On August 16th, New York State released the fourth-round Empire State Supportive Housing Initiative (ESSHI) Request for Proposals (RFP), due on September 25, 2019. The State is issuing this RFP to advance the five-year goal of developing 6,000 units of supportive housing over five years. Funding for at least 1,200 qualifying individuals will be awarded through this RFP.
By Toni Lasicki, Executive Director of Association for Community Living
This year’s final state budget, passed in April, included a small amount of funding for Office of Mental Health (OMH) housing rate increases and rehab and renovation of existing housing stock. While appreciated, we know it is not nearly enough to address years of disinvestment of the system, which needs a much larger infusion of resources to remain viable.
Therefore, at the end of the 2019 Legislative Session in June, the Assembly and Senate unanimously passed the “Mental Health Housing Commission Bill” (S5637/A7489) to create a temporary Office of Mental Health Housing Program Evaluation Commission. This commission would make determinations and recommendations regarding OMH mental health housing on the adequacy of funding levels, numbers of direct care and professional staff, the level of programmatic needs of the residents, and the ability of the programs to meet such needs. These programs have not been evaluated, nor has the acuity of the clients in their care been evaluated, in more than 30 years.
Supportive housing pioneer and Community Access CEO Steve Coe retired after four decades of leadership. He is succeeded by Cal Hedigan, who joined in 1999 and was previously Deputy CEO.
Steve’s vision for the organization earned him a reputation as an early innovator for mental health housing. He revolutionized public perceptions of people with mental health concerns with an approach that celebrated residents’ individual dignity and ability to determine their own life paths.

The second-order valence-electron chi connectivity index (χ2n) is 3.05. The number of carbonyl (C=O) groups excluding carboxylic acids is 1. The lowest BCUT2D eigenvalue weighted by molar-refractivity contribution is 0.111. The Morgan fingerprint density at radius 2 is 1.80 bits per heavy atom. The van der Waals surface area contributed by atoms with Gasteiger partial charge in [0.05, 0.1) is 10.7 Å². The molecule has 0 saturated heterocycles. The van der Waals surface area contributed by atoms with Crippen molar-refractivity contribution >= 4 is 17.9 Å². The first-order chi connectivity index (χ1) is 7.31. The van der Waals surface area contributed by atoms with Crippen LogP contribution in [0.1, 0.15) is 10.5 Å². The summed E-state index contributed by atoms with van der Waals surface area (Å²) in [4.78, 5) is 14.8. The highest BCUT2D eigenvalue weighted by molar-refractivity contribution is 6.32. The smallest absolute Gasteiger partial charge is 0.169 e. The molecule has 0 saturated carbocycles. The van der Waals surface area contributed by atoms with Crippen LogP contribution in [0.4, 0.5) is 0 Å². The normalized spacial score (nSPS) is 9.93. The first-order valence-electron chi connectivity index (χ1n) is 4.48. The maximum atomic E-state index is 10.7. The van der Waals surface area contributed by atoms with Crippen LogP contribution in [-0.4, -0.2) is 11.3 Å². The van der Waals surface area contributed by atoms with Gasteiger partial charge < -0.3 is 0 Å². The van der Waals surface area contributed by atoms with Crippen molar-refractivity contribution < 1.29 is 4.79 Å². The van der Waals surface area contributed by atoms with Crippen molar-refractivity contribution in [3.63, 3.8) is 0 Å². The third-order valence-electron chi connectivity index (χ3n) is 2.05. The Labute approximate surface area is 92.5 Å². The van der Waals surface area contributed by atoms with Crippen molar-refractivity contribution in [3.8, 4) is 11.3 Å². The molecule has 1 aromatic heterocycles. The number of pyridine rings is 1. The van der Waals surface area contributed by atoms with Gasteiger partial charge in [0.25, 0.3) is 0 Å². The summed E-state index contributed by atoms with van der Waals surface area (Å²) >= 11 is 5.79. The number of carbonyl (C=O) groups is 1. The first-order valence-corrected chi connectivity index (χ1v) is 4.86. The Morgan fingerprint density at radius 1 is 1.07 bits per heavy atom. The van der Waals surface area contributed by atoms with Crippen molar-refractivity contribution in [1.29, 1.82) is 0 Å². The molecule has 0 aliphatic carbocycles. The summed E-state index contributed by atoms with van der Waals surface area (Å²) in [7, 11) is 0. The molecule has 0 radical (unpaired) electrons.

By Deborah VanAmerongen and Nate Cushman
For owners of properties with Moderate Rehabilitation Housing Assistance Payment (HAP) contracts, conversion through Rental Assistance Demonstration (RAD) is an underutilized opportunity. In New York City, the Mod Rehab contracts are administered by NYC Housing and Preservation Department (HPD). There are other local housing agencies throughout New York State that also administer these contracts. There have been significant changes to Mod Rehab conversions under the Department of Housing and Urban Development’s (HUD’s) RAD since the program was created, and if you have not reviewed your RAD options lately, it may be time to revisit them. There may be an opportunity to increase the property’s cash flow, revitalize its physical condition, and even take out funds to serve your organization’s mission.
This high-level view will detail the advantages of the RAD conversion process and key points to bear in mind as you consider your transaction. Of course, the details of each transaction will affect what is possible for each property.
On July 8, 2019, on behalf of New York’s supportive housing community, the Network submitted comment to the Department of Housing and Urban Development (HUD) expressing strong opposition to the changes regarding “verification of eligible status,” published in the Federal Register on May 10, 2019. The Network’s letter outlined with specifics how the proposed rule “would only exacerbate the homelessness crisis plaguing the nation.”
A high-level view of its content is below.